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Page:Littell's Living Age - Volume 130.djvu/708

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DUTY OF WOMAN FROM A CHINESE POINT OF VIEW.

From The Pall Mall Budget.

THE WHOLE DUTY OF WOMAN FROM A CHINESE POINT OF VIEW.

The other day a learned judge, charged with adjusting the more serious differences that arise between married couples, delivered a long disquisition on the marked change that has taken place of late in the habits and manners of young persons of the softer sex. Ladies, in his opinion, are gradually assuming a freedom of action and demeanor from which a little while ago they would have shrunk with wholesome aversion. Unfortunately, however, he indicated no remedy for this state of things, although few persons are better qualified to offer advice upon a subject so closely connected with domestic happiness. Had he the requisite leisure he might employ it with advantage in the compilation of a work similar to one which, it seems, enjoys high favor among the Chinese. It is known as the "Nuu Shun; or, Instructions to Women," and has lately been brought home to us in a French translation.

In this popular vade mecum the whole duty of woman is set forth with all the minuteness of detail dear to the natives of the Celestial empire. At the beginning young ladies are cautioned how needful it is for them to observe the duties of politeness, to implicitly regard the injunctions of their parents, never to act from caprice, and to learn to make due distinction between persons of different positions. Young girls are, moreover, enjoined always to preserve a seemly demeanor, not to look round while walking, invariably to retire when male visitors make their appearance, and, above all, not to regard the latter too curiously. They are prohibited from going to the pagoda, counselled always to be provided with a lantern when unavoidably out at night, and enjoined to rise in the morning at cock-crow. Hilarity is evidently not considered becoming, giggling young ladies being but little esteemed by the Chinese. Neither is garrulity approved of, gossips creating, we are assured, not only mischief among others but ample annoyance for themselves.

Reading and conversation are treated of at length. "If," says our mentor to his disciples, "you do not read the books of saints and sages, how will you know the rites, the duties, the four virtues, and the three obediences" — namely, of the young girl towards her parents, of the wife towards her husband, and the widow towards the eldest of her sons? And he cites the example of Isoun, who threw herself against the sword that threatened her husband; of the mother of Ao, who, being too poor to buy books, taught her son to read by tracing letters on the sand; and of other worthy examples. "Women," he observes, "should know how to keep accounts in order to be capable of managing a household," a circumstance well understood out of China. And women, he insists, "should study books of filial piety and morality in preference to amatory poetry, should not store their memories with songs and anecdotes, nor listen to relations of romances;" in other words, should eschew Mudie literature. He is evidently sensible of the difficulties of the task he seeks to impose, for he observes that "effort upon effort must be made to follow these injunctions." "The merit of a woman," remarks this Celestial Solomon, "consists, above all, in being reserved, and not meddling too much in other people's business. A man should not speak of his home affairs, nor a woman of outside matters." "There are circumstances," he admits, "under which a woman ought to speak;" but he advises her to do so "with softness and moderation, and never to let bad or angry words escape her." The Chinese golden rule that "to speak little is a fine accomplishment," will be unwelcome to European or transatlantic belles with a reputation for brilliant small talk; but in these days of lath and plaster villas the wisdom of the recommendation that "if a visitor is in the drawing-room the mistress of the house should be careful not to speak too loud in the kitchen," will be very generally recognized.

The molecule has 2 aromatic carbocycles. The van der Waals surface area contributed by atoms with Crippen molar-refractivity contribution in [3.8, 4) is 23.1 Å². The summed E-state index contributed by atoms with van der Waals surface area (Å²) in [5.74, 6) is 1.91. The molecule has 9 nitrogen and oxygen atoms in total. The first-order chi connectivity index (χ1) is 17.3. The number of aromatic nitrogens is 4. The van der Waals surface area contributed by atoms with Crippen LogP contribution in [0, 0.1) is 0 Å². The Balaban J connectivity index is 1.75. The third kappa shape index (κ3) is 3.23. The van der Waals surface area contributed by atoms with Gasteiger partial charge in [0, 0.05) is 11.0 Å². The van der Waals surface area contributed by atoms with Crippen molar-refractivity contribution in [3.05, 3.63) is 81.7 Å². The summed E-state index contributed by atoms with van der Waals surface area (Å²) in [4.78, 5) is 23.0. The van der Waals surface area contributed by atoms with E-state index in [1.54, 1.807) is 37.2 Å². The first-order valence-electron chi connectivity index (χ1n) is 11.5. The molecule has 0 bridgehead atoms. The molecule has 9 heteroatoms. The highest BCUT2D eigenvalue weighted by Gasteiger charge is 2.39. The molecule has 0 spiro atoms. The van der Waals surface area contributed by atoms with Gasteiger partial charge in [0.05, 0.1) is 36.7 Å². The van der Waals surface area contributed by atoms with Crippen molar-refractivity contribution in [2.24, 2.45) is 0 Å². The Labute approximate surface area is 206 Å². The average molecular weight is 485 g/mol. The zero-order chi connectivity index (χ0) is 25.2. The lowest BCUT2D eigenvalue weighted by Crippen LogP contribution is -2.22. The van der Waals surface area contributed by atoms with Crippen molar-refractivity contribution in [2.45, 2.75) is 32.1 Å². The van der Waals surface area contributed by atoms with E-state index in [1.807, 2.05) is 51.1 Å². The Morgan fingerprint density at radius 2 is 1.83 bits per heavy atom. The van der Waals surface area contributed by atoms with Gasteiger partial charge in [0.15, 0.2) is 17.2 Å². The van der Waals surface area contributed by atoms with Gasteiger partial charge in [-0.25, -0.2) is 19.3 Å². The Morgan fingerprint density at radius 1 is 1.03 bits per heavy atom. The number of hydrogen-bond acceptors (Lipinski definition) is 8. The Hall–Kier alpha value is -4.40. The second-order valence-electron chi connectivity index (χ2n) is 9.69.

Our Chinese mentor expresses himself briefly but to the point on matters relating to the toilette, and English husbands will certainly approve of his maxims: "Study simplicity and neatness. If you are painted and dressed in bright-colored garments, men will stare at you. Do not use rouge and powder every day. Be not too fond of gold, silver, pearls, and jade — all very expensive articles. Be careful of your embroidered and silk attire, and do not wear it excepting when necessary." A careful woman will dress usually in cotton stuffs, but we are not so sure that she "ought not to throw them aside even when they become soiled." She might wash them at least.

Parental respect is strongly inculcated. "The brother and sister, though of different sexes, owe the same respect to their parents; they should behave towards them both morning and evening in an amiable manner, ask them if they are warm or